What’s your favourite go-to cake recipe, or your favourite cake?


Adventures in confectionery: Vegetarian Marshmallows

As I mentioned in this post, one of my New Year’s Resolutions for 2013 is to make macarons, madeleines and marshmallows; specifically, vegetarian marshmallows (normal marshmallows contain gelatine which is derived from animals).

Well, my mother asked for vegetarian marshmallows for her birthday (which is today) so a couple of months ago, I started to scour the internet for recipes. I stumbled across this comprehensive recipe and method for making them, but decided that the likelihood of getting hold of all the ingredients was pretty low, as it’s an American recipe. I would probably have to spend a small fortune getting them sent over the Atlantic!

I noticed a few links to commercial mixes in the above link and duly investigated. I liked the look of Angel Foods NZ the best (and I love anything to do with New Zealand so it was always going to be the winner in this case!). They also have a very helpful instructional video so after watching and establishing that the marshmallow-making technique is unusual but not particularly difficult or complicated, I decided to take the plunge and buy some mix. Alas, Angel Foods NZ cannot ship to the UK but they very helpfully directed me to Ananda Foods, who sell the same mix but manufactured in the UK.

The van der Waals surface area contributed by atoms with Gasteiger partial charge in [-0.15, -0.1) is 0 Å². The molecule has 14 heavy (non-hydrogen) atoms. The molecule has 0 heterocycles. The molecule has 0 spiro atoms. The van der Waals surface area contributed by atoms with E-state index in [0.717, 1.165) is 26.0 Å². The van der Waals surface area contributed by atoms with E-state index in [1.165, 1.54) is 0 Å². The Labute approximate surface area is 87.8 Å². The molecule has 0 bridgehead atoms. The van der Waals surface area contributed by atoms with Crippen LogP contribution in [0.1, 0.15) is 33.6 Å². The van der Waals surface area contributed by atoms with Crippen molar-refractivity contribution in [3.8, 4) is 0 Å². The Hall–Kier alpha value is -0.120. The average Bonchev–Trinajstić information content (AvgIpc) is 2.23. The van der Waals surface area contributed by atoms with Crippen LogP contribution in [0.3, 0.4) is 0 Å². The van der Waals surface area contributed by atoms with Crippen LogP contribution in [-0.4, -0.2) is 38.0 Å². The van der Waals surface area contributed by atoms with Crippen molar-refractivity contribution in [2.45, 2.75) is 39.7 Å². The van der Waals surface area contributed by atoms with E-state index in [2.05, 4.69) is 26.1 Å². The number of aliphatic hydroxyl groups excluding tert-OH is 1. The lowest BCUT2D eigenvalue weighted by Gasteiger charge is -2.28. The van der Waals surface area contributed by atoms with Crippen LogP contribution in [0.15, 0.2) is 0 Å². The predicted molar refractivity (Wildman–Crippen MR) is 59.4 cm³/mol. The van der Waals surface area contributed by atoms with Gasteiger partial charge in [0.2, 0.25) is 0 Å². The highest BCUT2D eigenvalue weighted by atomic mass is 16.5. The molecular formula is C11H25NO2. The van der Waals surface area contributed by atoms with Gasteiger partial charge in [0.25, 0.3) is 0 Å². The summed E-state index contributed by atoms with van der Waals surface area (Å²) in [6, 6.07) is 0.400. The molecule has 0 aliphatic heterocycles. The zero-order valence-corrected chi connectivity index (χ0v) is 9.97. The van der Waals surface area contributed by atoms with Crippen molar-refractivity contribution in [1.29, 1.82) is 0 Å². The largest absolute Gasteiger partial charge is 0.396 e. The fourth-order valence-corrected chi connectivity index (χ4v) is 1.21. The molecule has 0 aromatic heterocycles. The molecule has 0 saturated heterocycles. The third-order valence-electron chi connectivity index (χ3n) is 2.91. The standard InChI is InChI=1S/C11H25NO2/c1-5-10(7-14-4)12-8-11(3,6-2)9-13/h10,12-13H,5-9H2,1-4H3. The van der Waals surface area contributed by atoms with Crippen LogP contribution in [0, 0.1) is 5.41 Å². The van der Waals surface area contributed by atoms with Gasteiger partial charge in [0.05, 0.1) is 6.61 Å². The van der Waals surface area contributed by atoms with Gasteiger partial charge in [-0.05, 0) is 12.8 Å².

I made the marshmallows following the instructions in the box (which are slightly different from the Angel Foods video), using icing sugar to line the containers, and a generous dash of vanilla extract for flavour. I thought I’d keep it simple to start with! The recipe itself was pretty simple, and I enlisted help to whip up the contents of one sachet while I stood by the saucepan with the agar/syrup mix and stirred it as it reduced down to a thick brown syrupy concoction. Mixing the two together was luckily not as splattery as I’d feared, and the resulting marshmallowy mass was easily poured into the waiting containers. Removing the contents after they’d set proved similarly straightforward, and I cut them into squares and tossed them in icing sugar to take the edge off their stickiness. After a few hours, the individual marshmallows had formed a lovely crust and were ready for sampling:

Vegetarian marshmallows